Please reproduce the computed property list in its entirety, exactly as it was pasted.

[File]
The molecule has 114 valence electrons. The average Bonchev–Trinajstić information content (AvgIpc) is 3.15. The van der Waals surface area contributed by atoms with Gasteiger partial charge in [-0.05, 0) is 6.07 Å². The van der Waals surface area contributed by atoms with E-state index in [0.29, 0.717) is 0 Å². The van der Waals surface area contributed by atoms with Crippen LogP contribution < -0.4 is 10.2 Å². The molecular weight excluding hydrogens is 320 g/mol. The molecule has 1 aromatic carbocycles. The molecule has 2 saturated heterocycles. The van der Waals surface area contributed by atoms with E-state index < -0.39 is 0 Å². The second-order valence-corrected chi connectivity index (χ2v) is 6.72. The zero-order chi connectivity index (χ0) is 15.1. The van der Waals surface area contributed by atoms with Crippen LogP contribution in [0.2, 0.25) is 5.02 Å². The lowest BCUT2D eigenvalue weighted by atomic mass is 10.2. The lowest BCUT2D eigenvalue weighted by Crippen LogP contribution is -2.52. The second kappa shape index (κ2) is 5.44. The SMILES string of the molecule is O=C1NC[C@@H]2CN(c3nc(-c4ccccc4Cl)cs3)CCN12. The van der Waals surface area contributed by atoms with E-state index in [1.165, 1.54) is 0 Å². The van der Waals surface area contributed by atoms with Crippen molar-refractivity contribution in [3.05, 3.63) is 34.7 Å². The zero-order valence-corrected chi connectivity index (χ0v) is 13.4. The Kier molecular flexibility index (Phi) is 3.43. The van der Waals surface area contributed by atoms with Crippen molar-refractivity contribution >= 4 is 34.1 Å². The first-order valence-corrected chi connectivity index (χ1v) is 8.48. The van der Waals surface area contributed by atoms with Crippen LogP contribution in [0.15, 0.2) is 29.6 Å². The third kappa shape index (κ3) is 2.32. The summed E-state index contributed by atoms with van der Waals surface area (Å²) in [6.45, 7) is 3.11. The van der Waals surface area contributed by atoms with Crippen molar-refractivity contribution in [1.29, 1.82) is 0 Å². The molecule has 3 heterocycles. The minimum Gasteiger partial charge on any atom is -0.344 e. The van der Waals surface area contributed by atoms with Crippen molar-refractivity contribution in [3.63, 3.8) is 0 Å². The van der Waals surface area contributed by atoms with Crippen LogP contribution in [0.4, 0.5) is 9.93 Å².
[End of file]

The molecule has 114 valence electrons. The average Bonchev–Trinajstić information content (AvgIpc) is 3.15. The van der Waals surface area contributed by atoms with Gasteiger partial charge in [-0.05, 0) is 6.07 Å². The van der Waals surface area contributed by atoms with E-state index in [0.29, 0.717) is 0 Å². The van der Waals surface area contributed by atoms with Crippen LogP contribution < -0.4 is 10.2 Å². The molecular weight excluding hydrogens is 320 g/mol. The molecule has 1 aromatic carbocycles. The molecule has 2 saturated heterocycles. The van der Waals surface area contributed by atoms with E-state index < -0.39 is 0 Å². The second-order valence-corrected chi connectivity index (χ2v) is 6.72. The zero-order chi connectivity index (χ0) is 15.1. The van der Waals surface area contributed by atoms with Crippen LogP contribution in [0.2, 0.25) is 5.02 Å². The lowest BCUT2D eigenvalue weighted by atomic mass is 10.2. The lowest BCUT2D eigenvalue weighted by Crippen LogP contribution is -2.52. The second kappa shape index (κ2) is 5.44. The SMILES string of the molecule is O=C1NC[C@@H]2CN(c3nc(-c4ccccc4Cl)cs3)CCN12. The van der Waals surface area contributed by atoms with E-state index in [1.165, 1.54) is 0 Å². The van der Waals surface area contributed by atoms with Crippen molar-refractivity contribution in [3.05, 3.63) is 34.7 Å². The zero-order valence-corrected chi connectivity index (χ0v) is 13.4. The Kier molecular flexibility index (Phi) is 3.43. The van der Waals surface area contributed by atoms with Crippen molar-refractivity contribution >= 4 is 34.1 Å². The first-order valence-corrected chi connectivity index (χ1v) is 8.48. The van der Waals surface area contributed by atoms with Crippen LogP contribution in [0.15, 0.2) is 29.6 Å². The third kappa shape index (κ3) is 2.32. The summed E-state index contributed by atoms with van der Waals surface area (Å²) in [6.45, 7) is 3.11. The van der Waals surface area contributed by atoms with Crippen molar-refractivity contribution in [1.29, 1.82) is 0 Å². The molecule has 3 heterocycles. The minimum Gasteiger partial charge on any atom is -0.344 e. The van der Waals surface area contributed by atoms with Crippen molar-refractivity contribution in [3.63, 3.8) is 0 Å². The van der Waals surface area contributed by atoms with Crippen LogP contribution in [0.4, 0.5) is 9.93 Å².